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Авиация в боевых действиях Африке
grishan: Комрады! Собственно сабж. Было что-нибудь? Если было, то что_где_когда? Кто и на чем летал? С каким результатом? Спасибо!
Ответов - 10
Прохожий: Бои? Победы? или еще что? Ну в Африке были португальцы, была целая эпопея с германской Юго-Западной африкой...Что еще...
Igor: Малоизвестные факты об использовании авиации в Африке.
grishan: Прохожий пишет: Бои? Победы? или еще что? Ну в Африке были португальцы, была целая эпопея с германской Юго-Западной африкой...Что еще... ВСЕ! И если можно - без хлеба.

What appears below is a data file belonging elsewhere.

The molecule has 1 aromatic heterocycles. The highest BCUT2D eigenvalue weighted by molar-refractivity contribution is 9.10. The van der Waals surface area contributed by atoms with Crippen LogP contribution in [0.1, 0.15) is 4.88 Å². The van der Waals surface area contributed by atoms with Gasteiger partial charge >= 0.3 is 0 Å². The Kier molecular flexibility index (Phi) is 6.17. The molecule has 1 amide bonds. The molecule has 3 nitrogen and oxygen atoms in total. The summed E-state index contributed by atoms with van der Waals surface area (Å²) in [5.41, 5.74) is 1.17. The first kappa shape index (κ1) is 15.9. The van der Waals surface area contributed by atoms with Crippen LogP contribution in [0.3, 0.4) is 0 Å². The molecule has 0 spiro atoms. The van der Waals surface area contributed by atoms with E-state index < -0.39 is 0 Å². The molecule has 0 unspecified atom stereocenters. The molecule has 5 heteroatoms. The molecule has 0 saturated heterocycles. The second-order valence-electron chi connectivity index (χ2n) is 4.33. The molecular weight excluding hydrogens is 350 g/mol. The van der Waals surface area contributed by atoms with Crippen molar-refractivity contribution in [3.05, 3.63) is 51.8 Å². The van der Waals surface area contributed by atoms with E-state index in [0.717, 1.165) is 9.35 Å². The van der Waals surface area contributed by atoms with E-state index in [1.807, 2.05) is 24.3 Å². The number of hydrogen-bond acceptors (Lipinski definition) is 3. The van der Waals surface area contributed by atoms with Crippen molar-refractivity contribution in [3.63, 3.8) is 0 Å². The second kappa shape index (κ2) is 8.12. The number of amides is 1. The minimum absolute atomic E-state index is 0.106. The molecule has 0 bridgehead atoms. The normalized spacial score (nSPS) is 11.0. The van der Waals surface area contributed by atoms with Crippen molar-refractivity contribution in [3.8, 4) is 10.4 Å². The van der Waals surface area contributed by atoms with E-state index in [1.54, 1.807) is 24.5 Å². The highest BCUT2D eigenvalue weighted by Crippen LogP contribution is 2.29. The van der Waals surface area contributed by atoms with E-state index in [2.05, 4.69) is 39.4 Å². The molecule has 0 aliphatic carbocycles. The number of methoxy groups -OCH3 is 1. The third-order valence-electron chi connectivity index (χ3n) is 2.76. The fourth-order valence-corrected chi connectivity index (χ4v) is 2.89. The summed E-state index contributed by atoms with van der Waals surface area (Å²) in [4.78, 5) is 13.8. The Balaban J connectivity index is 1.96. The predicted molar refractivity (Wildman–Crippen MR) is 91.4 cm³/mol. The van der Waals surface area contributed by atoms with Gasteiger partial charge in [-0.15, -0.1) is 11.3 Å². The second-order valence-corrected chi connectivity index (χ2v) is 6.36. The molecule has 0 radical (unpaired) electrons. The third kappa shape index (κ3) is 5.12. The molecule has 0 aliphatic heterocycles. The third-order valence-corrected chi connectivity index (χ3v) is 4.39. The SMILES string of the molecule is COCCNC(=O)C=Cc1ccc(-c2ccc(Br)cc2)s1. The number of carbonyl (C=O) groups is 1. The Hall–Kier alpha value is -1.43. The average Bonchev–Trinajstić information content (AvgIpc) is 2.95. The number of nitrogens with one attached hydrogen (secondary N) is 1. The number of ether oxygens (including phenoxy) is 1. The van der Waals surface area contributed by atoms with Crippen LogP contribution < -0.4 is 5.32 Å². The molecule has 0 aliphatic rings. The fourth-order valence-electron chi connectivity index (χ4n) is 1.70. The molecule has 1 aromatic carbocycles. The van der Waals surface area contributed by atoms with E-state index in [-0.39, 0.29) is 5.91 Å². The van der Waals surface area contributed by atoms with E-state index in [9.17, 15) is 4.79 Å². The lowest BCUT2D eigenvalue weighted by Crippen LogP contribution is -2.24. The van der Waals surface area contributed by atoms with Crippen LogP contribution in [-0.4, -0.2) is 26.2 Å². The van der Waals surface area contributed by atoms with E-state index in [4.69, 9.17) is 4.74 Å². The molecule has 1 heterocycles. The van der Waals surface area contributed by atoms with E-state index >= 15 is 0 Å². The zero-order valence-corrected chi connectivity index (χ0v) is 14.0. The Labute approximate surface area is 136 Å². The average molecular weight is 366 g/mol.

grishan: Igor пишет: Малоизвестные факты об использовании авиации в Африке. Огромное спасибо! А можно покрупнее, хотя бы раза в 1.5 совсем ничего не видно :-(
Igor: Извините, "Радикал" намудрил.
grishan: Большое спасибо. Очень интересно!
Helden-Flieger: Да здравствуют шутцтруппе! http://www.theaerodrome.com/forum/aircraft/39675-east-africa-otto-ago-biplane.html http://upload.wikimedia.org/wikipedi...erflugzeug.jpg http://upload.wikimedia.org/wikipedi..._Flugzeugs.jpg http://upload.wikimedia.org/wikipedi...hutztruppe.jpg http://upload.wikimedia.org/wikipedi...erflugzeug.jpg